No, they will always fall under one of my specific investment themes, not a not a sector I do very little in commodities. In fact, the only oil position I have right now out of all 44 And it isn't even quite a position yet because it hasn't dropped under 15 One Five is energy transfer, which is the largest pipeline operator in the US 40% Have the nation's crude 30% of the nation's product supply. And actually 20% of the world's natural gas liquids are NGLS. 90% of their revenues are fee based, you know, their toll collector, right? They're not drilling for oil. They're just moving oil in pipelines and processing it and putting it in storage tanks and collecting fees for doing that. So it's very stable, readable income only 10% varies with the price of crude or natural gas or NGLS. And, yeah, I'll buy that under 15 bucks, it pays an 8% dividend, which certainly gets my attention. It's an LP, so not in not all institutional investors can buy a limited partnership, which is why it trades so cheap, you know, nine and a half 10 times earnings, again with that 8% yield. But because it's a cyclical name, it's not a growth name. I mean, they're growing, but they're growing by acquisition, it's not like they're going to be, you know, they're not going to grow their earnings by 50, 60, 70%, as in video will this year, you know, they'll grow, you know, five or 6%. So it trades at a whole different multiple, and you have to be very price sensitive. That's the only energy name I have in the portfolio right now. Everything else is slanted more towards tech or industrials, or just you know, cool companies doing cool things with technology in their businesses.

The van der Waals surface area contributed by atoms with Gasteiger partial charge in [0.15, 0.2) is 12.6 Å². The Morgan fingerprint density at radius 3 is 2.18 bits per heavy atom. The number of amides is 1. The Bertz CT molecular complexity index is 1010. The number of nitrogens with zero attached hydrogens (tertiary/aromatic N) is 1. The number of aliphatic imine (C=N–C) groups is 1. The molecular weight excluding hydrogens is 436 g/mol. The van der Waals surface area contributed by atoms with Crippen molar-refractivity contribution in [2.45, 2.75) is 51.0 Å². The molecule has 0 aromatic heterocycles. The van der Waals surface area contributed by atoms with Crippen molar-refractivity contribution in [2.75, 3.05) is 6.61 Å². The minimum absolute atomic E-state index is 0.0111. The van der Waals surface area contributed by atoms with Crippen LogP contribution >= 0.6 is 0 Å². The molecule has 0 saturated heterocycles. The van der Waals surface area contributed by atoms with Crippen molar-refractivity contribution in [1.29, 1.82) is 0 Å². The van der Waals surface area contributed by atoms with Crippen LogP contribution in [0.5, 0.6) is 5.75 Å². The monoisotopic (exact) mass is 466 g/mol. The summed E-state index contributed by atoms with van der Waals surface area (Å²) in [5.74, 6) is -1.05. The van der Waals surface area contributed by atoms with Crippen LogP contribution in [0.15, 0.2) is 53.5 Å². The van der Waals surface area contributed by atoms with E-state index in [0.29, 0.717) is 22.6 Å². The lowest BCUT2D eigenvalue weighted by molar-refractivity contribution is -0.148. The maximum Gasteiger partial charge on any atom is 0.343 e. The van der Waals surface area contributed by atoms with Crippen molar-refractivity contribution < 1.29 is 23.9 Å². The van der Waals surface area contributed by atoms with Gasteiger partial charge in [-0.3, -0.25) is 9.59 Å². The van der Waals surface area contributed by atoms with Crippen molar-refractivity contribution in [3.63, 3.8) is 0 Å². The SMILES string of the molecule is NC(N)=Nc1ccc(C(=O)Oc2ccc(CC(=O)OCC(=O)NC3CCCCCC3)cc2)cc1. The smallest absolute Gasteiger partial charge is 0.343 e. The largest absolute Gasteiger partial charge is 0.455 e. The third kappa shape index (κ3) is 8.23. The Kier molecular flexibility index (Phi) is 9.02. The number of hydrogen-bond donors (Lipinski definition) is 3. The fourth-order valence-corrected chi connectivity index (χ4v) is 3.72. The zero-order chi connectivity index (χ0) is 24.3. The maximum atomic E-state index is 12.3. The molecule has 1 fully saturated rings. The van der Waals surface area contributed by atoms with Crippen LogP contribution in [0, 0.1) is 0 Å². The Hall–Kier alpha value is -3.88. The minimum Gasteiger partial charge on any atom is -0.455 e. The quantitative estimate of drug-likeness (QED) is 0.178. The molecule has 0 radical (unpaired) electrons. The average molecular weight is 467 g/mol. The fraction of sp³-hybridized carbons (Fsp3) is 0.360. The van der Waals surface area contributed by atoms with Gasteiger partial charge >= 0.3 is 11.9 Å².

James Connor  11:19  
So one of your big themes is artificial intelligence. And I want to spend a little bit of time here and of course Nvidia is the go to name that everybody talks about, is this a name that you're currently invested in? And maybe you can also touch on some other names that would fall under this category? 

Adam Johnson  11:35